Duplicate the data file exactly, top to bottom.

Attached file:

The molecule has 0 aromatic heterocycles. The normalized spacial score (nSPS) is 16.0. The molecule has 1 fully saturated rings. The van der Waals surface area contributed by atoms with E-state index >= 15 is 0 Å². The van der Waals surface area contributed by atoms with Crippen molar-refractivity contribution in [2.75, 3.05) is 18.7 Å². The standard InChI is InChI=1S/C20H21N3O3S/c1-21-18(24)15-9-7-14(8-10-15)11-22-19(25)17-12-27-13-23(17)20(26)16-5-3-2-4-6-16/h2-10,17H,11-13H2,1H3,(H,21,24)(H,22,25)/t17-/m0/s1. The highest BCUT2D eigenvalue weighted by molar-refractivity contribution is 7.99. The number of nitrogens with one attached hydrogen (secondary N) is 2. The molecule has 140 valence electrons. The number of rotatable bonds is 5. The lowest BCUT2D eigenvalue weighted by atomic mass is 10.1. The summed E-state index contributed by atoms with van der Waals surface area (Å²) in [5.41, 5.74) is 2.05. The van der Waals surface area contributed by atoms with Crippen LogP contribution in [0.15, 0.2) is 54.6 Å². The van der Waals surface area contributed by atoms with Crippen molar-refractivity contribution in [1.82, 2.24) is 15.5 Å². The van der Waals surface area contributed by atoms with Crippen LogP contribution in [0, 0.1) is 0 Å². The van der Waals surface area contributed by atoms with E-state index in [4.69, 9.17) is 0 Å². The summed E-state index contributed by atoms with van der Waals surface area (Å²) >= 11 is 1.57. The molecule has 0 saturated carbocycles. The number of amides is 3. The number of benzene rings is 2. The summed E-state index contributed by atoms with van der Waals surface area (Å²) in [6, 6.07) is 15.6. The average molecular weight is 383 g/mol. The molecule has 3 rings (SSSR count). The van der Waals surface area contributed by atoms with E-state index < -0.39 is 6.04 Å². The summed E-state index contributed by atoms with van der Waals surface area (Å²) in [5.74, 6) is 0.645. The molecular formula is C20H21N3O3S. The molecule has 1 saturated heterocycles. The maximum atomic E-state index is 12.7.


The molecule has 0 aromatic heterocycles. The normalized spacial score (nSPS) is 16.0. The molecule has 1 fully saturated rings. The van der Waals surface area contributed by atoms with E-state index >= 15 is 0 Å². The van der Waals surface area contributed by atoms with Crippen molar-refractivity contribution in [2.75, 3.05) is 18.7 Å². The standard InChI is InChI=1S/C20H21N3O3S/c1-21-18(24)15-9-7-14(8-10-15)11-22-19(25)17-12-27-13-23(17)20(26)16-5-3-2-4-6-16/h2-10,17H,11-13H2,1H3,(H,21,24)(H,22,25)/t17-/m0/s1. The highest BCUT2D eigenvalue weighted by molar-refractivity contribution is 7.99. The number of nitrogens with one attached hydrogen (secondary N) is 2. The molecule has 140 valence electrons. The number of rotatable bonds is 5. The lowest BCUT2D eigenvalue weighted by atomic mass is 10.1. The summed E-state index contributed by atoms with van der Waals surface area (Å²) in [5.41, 5.74) is 2.05. The van der Waals surface area contributed by atoms with Crippen LogP contribution in [0.15, 0.2) is 54.6 Å². The van der Waals surface area contributed by atoms with Crippen molar-refractivity contribution in [1.82, 2.24) is 15.5 Å². The van der Waals surface area contributed by atoms with Crippen LogP contribution in [0, 0.1) is 0 Å². The van der Waals surface area contributed by atoms with E-state index in [4.69, 9.17) is 0 Å². The summed E-state index contributed by atoms with van der Waals surface area (Å²) >= 11 is 1.57. The molecule has 0 saturated carbocycles. The number of amides is 3. The number of benzene rings is 2. The summed E-state index contributed by atoms with van der Waals surface area (Å²) in [6, 6.07) is 15.6. The average molecular weight is 383 g/mol. The molecule has 3 rings (SSSR count). The van der Waals surface area contributed by atoms with E-state index < -0.39 is 6.04 Å². The summed E-state index contributed by atoms with van der Waals surface area (Å²) in [5.74, 6) is 0.645. The molecular formula is C20H21N3O3S. The molecule has 1 saturated heterocycles. The maximum atomic E-state index is 12.7.